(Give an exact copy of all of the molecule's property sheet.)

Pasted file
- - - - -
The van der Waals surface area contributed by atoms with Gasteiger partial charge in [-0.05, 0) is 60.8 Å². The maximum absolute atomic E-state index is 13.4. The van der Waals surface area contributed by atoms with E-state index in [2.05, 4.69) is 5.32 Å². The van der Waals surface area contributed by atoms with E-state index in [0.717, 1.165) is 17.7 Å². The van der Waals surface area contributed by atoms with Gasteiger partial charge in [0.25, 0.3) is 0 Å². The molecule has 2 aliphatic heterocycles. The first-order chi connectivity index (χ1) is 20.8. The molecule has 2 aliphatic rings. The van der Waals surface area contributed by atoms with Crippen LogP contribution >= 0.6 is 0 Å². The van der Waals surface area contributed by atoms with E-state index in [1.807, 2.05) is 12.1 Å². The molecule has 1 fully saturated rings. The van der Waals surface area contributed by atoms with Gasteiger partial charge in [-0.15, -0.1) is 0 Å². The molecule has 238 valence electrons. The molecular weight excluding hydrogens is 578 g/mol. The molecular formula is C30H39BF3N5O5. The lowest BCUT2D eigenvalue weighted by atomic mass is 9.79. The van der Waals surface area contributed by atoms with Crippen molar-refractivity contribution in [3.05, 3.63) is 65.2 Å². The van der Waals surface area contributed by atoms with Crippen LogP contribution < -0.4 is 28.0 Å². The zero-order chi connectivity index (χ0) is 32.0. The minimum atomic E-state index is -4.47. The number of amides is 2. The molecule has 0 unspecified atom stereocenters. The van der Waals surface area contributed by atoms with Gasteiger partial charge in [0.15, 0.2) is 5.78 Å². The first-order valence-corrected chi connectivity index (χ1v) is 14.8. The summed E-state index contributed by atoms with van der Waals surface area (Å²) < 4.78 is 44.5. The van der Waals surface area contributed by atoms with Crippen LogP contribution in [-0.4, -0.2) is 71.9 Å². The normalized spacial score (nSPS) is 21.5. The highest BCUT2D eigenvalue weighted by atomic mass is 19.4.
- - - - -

The van der Waals surface area contributed by atoms with Gasteiger partial charge in [-0.05, 0) is 60.8 Å². The maximum absolute atomic E-state index is 13.4. The van der Waals surface area contributed by atoms with E-state index in [2.05, 4.69) is 5.32 Å². The van der Waals surface area contributed by atoms with E-state index in [0.717, 1.165) is 17.7 Å². The van der Waals surface area contributed by atoms with Gasteiger partial charge in [0.25, 0.3) is 0 Å². The molecule has 2 aliphatic heterocycles. The first-order chi connectivity index (χ1) is 20.8. The molecule has 2 aliphatic rings. The van der Waals surface area contributed by atoms with Crippen LogP contribution >= 0.6 is 0 Å². The van der Waals surface area contributed by atoms with E-state index in [1.807, 2.05) is 12.1 Å². The molecule has 1 fully saturated rings. The van der Waals surface area contributed by atoms with Gasteiger partial charge in [-0.15, -0.1) is 0 Å². The molecule has 238 valence electrons. The molecular weight excluding hydrogens is 578 g/mol. The molecular formula is C30H39BF3N5O5. The lowest BCUT2D eigenvalue weighted by atomic mass is 9.79. The van der Waals surface area contributed by atoms with Crippen molar-refractivity contribution in [3.05, 3.63) is 65.2 Å². The van der Waals surface area contributed by atoms with Crippen LogP contribution < -0.4 is 28.0 Å². The zero-order chi connectivity index (χ0) is 32.0. The minimum atomic E-state index is -4.47. The number of amides is 2. The molecule has 0 unspecified atom stereocenters. The van der Waals surface area contributed by atoms with Gasteiger partial charge in [0.15, 0.2) is 5.78 Å². The first-order valence-corrected chi connectivity index (χ1v) is 14.8. The summed E-state index contributed by atoms with van der Waals surface area (Å²) < 4.78 is 44.5. The van der Waals surface area contributed by atoms with Crippen LogP contribution in [-0.4, -0.2) is 71.9 Å². The normalized spacial score (nSPS) is 21.5. The highest BCUT2D eigenvalue weighted by atomic mass is 19.4.